laranzu>> @describe here as “A large and spacious cave full of computers”
laranzu>> @dig north to Town Square

The simplicity of the text interfaces leads people to think these are simple systems. They’re not. These cyberspaces have many of the legal complexities found in the real world. Can individuals be excluded from particular places? What can be done about abusive speech? How offensive can your public appearance be? Who is allowed to create new buildings, or modify existing ones? Is attacking an avatar a crime? Many 3D virtual reality system builders never progress that far, stopping when the graphics look good and the program rarely crashes. If you’re interested in cyberspace interface design, a long running textual cyberspace such as LambdaMOO or DragonMUD holds a wealth of experience about how to deal with all these messy human issues.

So why all the graphics?

So it turns out MUDs and MOOs are a rich, sprawling, complex cyberspace in text. Why then, in 1995, did we expect cyberspace to require 3D graphics anyway?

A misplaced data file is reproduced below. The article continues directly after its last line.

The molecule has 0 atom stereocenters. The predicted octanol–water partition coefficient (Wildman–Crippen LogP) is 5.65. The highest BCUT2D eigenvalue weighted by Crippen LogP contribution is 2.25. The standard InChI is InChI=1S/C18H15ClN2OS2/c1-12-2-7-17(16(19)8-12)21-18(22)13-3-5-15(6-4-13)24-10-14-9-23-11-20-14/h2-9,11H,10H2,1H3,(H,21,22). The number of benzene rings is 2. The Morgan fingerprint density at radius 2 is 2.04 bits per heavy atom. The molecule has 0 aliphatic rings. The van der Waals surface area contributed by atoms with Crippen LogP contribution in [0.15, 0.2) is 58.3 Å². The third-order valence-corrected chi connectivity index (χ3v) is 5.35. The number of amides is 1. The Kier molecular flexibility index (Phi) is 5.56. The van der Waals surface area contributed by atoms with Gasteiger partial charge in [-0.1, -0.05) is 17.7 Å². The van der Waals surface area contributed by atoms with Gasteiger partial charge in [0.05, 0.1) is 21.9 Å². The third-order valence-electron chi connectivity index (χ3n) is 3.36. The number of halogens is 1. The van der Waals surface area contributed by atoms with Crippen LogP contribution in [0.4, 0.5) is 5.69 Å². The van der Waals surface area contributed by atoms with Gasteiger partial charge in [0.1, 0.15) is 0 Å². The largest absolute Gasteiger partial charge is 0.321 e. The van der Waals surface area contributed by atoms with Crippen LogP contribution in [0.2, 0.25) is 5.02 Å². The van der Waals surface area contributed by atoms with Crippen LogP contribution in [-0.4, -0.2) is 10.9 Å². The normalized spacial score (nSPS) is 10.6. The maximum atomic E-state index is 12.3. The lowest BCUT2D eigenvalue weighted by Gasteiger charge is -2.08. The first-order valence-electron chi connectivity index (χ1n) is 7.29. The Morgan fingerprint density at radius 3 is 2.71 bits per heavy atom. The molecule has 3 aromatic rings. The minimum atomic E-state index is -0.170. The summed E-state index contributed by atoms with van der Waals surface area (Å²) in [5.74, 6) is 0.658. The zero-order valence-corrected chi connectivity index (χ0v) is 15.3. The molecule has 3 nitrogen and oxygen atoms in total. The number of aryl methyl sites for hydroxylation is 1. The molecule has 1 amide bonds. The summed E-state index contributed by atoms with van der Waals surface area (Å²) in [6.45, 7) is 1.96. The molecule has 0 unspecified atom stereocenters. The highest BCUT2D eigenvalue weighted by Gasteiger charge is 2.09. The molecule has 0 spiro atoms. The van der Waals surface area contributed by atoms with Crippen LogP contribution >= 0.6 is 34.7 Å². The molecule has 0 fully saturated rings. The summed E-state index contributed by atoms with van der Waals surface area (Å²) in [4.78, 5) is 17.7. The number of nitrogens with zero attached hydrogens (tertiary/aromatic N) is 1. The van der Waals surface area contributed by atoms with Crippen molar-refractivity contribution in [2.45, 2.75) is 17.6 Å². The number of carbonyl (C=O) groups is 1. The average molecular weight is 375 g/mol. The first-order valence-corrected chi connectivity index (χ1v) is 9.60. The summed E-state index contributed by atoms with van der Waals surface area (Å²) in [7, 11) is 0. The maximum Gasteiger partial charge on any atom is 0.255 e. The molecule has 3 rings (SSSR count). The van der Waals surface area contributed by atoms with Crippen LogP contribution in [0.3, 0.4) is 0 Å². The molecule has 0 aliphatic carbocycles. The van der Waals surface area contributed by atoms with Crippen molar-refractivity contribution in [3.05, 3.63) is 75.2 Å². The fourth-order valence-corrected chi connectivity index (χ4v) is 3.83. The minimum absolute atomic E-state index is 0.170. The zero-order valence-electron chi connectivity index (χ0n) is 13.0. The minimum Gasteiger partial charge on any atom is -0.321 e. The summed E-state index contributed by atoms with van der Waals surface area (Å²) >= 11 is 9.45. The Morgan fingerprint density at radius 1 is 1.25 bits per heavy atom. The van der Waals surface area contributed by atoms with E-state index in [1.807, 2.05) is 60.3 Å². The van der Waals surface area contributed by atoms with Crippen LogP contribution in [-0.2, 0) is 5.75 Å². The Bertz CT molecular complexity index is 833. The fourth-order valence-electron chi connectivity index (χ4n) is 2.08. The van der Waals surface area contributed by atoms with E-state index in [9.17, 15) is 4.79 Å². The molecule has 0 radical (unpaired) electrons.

The 1980s saw two dimensional graphical user interfaces become well known with the Macintosh, and by the 1990s they were everywhere. The 1990s also saw high end 3D graphics systems becoming more common, the most prominent being from Silicon Graphics. It was clear that as prices came down personal computers would soon have similar capabilities.

At the time of Johnny Mnemonic, the world wide web had brought the Internet into everyday life. If web browsers with 2D GUIs were superior to the command line interfaces of telnet, FTP, and Gopher, surely a 3D cyberspace would be even better? Predictions of a 3D Internet were common in books such as Virtual Reality by Howard Rheingold and magazines such as Wired at the time. VRML, the Virtual Reality Markup/Modeling Language, was created in 1995 with the expectation that it would become the foundation for cyberspace, just as HTML had been the foundation of the world wide web.

Twenty years later, we know this didn’t happen. The solution to the unthinkable complexity of cyberspace was a return to the command line interface in the form of a Google search box.

Abstract or symbolic interfaces such as text command lines may look more intimidating or complicated than graphical systems. But if the graphical interface isn’t powerful enough to meet their needs, users will take the time to learn how the more complicated system works. And we’ll see later on that the cyberspace of Johnny Mnemonic is not purely graphical and does allow symbolic interaction.

Colonial One